If there’s one thing that’s predictable about a DJ Marky set, it is its unpredictability. As a genre, drum & bass is built on a huge variety of sounds, styles, influences and approaches, and with a DJ Marky set, you’re never quite sure what you’re going to get. From smooth, musical ‘liquid’ to dark, cerebral atmospherics and intense floor-filling ‘jump-up’, Marky is renowned for the surprising variety of his selections.
“I don’t plan my sets, I hate playing the same set twice. I think that’s why people like me, because they never know what I’m going to play. This mix has all my favourite tracks at the moment. It’s all music I really love and am passionate about it. The first thing I thought was that I wanted to do something different to what people that come to see me play would get. I don’t like the idea of trying to put as many tunes as possible on one CD. I want people to hear the music completely, not just one minute of each track; the mix is important, but music comes first. For this CD, it’s for a different time and place, for listening to at home maybe, with your friends having a beer or a glass of wine. My concept with CDs is very, very different to in a club – I don’t want to make a banging, noisy CD. It’s totally different.”
Despite his intentions to make this CD stand alone from his club sets, FABRICLIVE55 is unmistakably DJ Marky. Thoughtfully paced and constructed, and taking in many of the very freshest tracks that the Brazilian is currently playing, Marky proves once again that, in his own words, “Drum & bass is not just men’s music”. With a consistent thread of soul, musicality and groove, tracks such as Calibre’s ‘Even If’, Die & Interface’s ‘Bright Lights’, 8-Bits & Q-Project’s ‘T1’, Marcus Intalex’s ‘Steady’ and Skream’s ‘Motorway’ are all proof of the enduring depth, variety and relevance still to be found in drum & bass.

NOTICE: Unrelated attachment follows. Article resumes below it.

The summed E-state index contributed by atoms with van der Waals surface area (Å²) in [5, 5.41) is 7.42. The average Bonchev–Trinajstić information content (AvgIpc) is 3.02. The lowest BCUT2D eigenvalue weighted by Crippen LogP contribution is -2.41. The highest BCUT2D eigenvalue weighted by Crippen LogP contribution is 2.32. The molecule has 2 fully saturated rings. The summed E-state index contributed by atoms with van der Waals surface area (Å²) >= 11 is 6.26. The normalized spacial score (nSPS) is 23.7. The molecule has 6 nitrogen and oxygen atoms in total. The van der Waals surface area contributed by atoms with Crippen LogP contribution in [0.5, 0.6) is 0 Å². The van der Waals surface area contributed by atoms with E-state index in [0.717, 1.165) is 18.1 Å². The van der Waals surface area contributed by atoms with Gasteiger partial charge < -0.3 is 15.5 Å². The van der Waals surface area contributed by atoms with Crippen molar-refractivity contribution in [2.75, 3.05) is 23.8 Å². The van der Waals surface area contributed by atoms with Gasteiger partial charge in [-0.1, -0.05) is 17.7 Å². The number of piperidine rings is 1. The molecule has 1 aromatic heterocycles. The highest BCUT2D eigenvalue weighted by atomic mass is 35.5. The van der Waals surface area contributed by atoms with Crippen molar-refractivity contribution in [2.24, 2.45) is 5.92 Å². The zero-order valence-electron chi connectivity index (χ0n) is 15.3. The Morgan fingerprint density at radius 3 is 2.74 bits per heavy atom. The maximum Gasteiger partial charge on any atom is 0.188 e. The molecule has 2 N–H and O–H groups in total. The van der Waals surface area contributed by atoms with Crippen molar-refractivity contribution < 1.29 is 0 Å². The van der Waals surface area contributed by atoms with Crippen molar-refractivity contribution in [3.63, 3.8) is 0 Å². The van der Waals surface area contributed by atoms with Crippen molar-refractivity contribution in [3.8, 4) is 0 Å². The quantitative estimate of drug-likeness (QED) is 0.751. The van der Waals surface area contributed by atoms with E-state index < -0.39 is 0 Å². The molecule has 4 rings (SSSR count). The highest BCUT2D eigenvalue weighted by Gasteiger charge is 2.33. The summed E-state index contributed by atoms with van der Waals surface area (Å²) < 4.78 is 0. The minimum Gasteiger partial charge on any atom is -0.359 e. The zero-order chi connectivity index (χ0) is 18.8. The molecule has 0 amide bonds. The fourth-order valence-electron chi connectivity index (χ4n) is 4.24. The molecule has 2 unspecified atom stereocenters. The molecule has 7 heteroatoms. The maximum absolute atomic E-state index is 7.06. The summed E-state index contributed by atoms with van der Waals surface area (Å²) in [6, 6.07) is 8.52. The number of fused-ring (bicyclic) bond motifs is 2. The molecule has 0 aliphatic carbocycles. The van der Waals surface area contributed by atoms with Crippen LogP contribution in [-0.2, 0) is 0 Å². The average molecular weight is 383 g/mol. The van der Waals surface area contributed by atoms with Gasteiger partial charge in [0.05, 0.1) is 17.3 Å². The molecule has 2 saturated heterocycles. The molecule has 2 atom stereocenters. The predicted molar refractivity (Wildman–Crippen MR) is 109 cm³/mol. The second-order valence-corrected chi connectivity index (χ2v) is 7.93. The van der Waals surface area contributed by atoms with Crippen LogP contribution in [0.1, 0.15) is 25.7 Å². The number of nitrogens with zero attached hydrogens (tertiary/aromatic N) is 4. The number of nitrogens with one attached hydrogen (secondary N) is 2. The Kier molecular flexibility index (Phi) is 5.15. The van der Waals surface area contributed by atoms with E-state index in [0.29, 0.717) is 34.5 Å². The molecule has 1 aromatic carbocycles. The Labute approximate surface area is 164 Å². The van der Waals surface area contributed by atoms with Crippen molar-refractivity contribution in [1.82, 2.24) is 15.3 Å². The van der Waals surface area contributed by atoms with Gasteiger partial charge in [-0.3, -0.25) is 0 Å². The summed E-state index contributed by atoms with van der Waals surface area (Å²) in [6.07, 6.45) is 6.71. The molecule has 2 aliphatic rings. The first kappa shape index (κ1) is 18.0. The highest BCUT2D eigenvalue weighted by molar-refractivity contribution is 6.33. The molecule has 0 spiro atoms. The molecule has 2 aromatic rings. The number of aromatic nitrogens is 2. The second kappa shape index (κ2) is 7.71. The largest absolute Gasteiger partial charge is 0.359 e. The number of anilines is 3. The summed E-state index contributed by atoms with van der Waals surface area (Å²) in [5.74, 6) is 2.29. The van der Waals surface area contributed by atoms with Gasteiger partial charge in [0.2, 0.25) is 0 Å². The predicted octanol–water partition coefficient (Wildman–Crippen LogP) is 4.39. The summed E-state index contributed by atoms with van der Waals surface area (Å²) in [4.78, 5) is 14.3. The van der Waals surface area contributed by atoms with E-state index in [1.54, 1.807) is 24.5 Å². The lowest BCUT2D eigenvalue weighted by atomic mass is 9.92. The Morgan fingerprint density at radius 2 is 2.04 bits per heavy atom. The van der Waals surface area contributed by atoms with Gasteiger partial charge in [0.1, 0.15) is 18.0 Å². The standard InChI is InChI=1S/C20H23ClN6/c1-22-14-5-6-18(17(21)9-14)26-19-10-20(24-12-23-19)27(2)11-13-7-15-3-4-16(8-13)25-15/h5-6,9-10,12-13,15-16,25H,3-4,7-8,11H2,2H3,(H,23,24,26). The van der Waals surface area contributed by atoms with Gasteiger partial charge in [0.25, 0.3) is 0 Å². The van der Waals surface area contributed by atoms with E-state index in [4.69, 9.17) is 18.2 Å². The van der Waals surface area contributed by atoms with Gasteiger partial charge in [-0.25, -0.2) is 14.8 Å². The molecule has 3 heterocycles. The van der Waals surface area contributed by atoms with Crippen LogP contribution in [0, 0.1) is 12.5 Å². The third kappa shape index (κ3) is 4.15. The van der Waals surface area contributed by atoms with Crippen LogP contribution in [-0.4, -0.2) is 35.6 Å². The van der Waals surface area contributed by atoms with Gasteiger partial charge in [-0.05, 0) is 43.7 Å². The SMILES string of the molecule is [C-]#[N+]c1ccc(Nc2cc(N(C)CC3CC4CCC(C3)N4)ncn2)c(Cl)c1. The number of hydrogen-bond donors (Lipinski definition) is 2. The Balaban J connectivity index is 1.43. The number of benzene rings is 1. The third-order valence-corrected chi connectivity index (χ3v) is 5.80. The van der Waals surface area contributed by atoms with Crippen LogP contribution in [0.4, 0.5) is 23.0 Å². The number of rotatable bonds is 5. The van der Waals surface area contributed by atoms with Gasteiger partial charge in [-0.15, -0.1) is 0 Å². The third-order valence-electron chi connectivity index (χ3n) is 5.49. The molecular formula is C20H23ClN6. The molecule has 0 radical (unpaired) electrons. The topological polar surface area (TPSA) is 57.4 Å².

“When I got offered to work with fabric, the first thing I asked was; ‘When do I get to do a CD?’ There are so many people that I love who have done them. Within a day of being asked to do the mix, I’d recorded it. It’s so important to me and for my career; fabric is famous all around the world and since my first Marky & Friends event here, it’s been brilliant. We try to bring a slightly different audience to fabric – a slightly older crowd. What’s really important to me is the quality of the people at the party. I play for everybody and everybody’s welcome, but it’s nice to see older people in a club. And lots of ladies – if the girls are coming, then that’s good; that’s a party!”
FABRICLIVE55: DJ MARKY
Release: 17 January 2011 (USA 15 February 2011)
Launch Party: Friday 4 February 2011
WE HAVE 5 COPIES OF THIS LITTLE BEAUTY TO GIVE AWAY. TO BE IN WITH A CHANCE SIMPLY MAIL COMPS@THERANSOMNOTE.CO.UK WITH “THAT MARKY DOESN’T HALF MAKE DRUM N’ BASS SOUND EXCITING TO SOMEONE WHO DOESN’T LISTEN TO A MASSIVE AMOUNT OF IT THESE DAYS”